When I do the first pass of a manuscript, I tend to highlight the things that pull me out of the narrative. When you’re getting your story ready for editing, or submitting to a publisher, these are the five things that might be worth looking for (in no particular order).
Don’t fret. Everybody has them. I would recommend doing a word search and some of the most oft-used words are:
Look, Against, Only, Just, A little, Pull, Push, Slide, Sound, Soft, FeltShow –v- Tell.
Show –v- Tell.
Some will say that telling is an absolute no-no. But there are no absolutes when it comes to writing and rules are there to be bent or broken…if you know what you’re doing. Here’s an example where show might work better than tell.
Telling: Mary had a bad day.
Show: Mary slumped onto the couch and rubbed her toe which still throbbed from when she’d walked into the lamp post. She cringed at the memory of limping across Trafalgar Square carrying her broken shoe. The sudden downpour hadn’t succeeded in washing the pigeon poo from her hair.
Okay, so I’ve may have over-egged the proverbial pudding a little, but the second example shows exactly how bad Mary’s bad day was and was a lot more fun to write—based on the mortifying moment I walked into a lamp post in Pimlico while on a field trip.
It’s my favourite bit when it comes to writing. And, heavens, it’s so easy to get carried away. My first serious attempt at writing a novel started with a three-page description of the kitchen in an Edwardian house, what the cook was doing, the smells, the sights, the sounds, etc. All well and good, but guaranteed to bring the narrative flow to a grinding halt. It’s so tempting to paint a really detailed picture for the reader, when in most cases, it’s best to suggest, provide hints and let readers have the fun of filling in the rest. There’s also a temptation, say, when describing a room, of listing the things in it, rather than giving the scene a little life.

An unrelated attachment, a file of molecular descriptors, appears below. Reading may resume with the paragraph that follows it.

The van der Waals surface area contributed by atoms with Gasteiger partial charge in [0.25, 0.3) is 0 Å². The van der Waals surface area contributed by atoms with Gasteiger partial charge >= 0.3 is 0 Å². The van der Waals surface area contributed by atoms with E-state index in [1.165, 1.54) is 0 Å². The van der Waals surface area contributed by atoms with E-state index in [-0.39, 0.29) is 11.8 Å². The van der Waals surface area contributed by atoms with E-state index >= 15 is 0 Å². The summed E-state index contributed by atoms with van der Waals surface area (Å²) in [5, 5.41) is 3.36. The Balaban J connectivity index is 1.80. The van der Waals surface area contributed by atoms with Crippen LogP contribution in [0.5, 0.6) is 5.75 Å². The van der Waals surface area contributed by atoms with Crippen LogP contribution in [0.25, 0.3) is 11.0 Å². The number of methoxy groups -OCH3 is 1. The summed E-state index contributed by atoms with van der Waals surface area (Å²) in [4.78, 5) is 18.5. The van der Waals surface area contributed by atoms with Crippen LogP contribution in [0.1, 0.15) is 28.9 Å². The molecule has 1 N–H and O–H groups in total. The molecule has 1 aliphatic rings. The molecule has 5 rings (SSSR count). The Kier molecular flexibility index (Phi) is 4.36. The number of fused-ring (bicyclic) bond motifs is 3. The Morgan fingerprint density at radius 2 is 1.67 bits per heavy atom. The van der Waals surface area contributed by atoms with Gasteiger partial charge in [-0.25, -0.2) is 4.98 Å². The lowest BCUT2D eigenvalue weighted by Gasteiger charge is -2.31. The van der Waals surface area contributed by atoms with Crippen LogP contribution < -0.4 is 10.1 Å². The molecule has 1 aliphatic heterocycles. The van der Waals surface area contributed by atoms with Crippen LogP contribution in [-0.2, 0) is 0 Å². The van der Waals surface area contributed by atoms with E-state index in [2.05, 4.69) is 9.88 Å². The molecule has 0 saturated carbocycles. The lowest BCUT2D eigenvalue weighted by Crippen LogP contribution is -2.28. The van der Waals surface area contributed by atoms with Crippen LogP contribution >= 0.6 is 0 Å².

Try to avoid shopping lists, keep it lively and interesting.
Flat: The room was cluttered. The Professor’s desk was piled high with papers and books. The window hadn’t been cleaned in forever.
A bit more spark: Grudging daylight tumbled through the grimy window and fell across a desk piled high with haphazard stacks of books and papers. Crumpled sweet wrappers and empty biscuit boxes fought for space with dirty mugs and crumb-covered plates. Fred negotiated an obstacle course of chairs, half-empty boxes and discarded files to reach the Professor’s desk.
Have you started in the right place?
You want to grab the reader’s attention and pull them right into the story. Think about starting as close to the inciting incident as possible, but not right smack in the middle. So, maybe your story revolves around what happens to your main character after a tornado destroys their home. It might not be such a great idea to jump right in to your MC huddling in a corner of their basement while the tornado roars overhead. And it would be a little deflating to start with the aftermath, with the MC staring forlornly at the wreckage of their home. You want to build up some tension, get the reader wondering what is about to happen. So maybe start with your MC coming home from work, noticing that the sky has gone a funny green colour. Then the heavy, humid silence is broken by the wail of the warning siren. The reader will immediately be in that same place, feeling the dread as the storm approaches.
If you’re writing a historical novel, you should make sure that you don’t let 21st century phrases/words slip into the 19th century. Luckily, there are plenty of online resources to help you out there. And the online Merriam Webster dictionary often includes the origins of a word or phrase to make your life easier.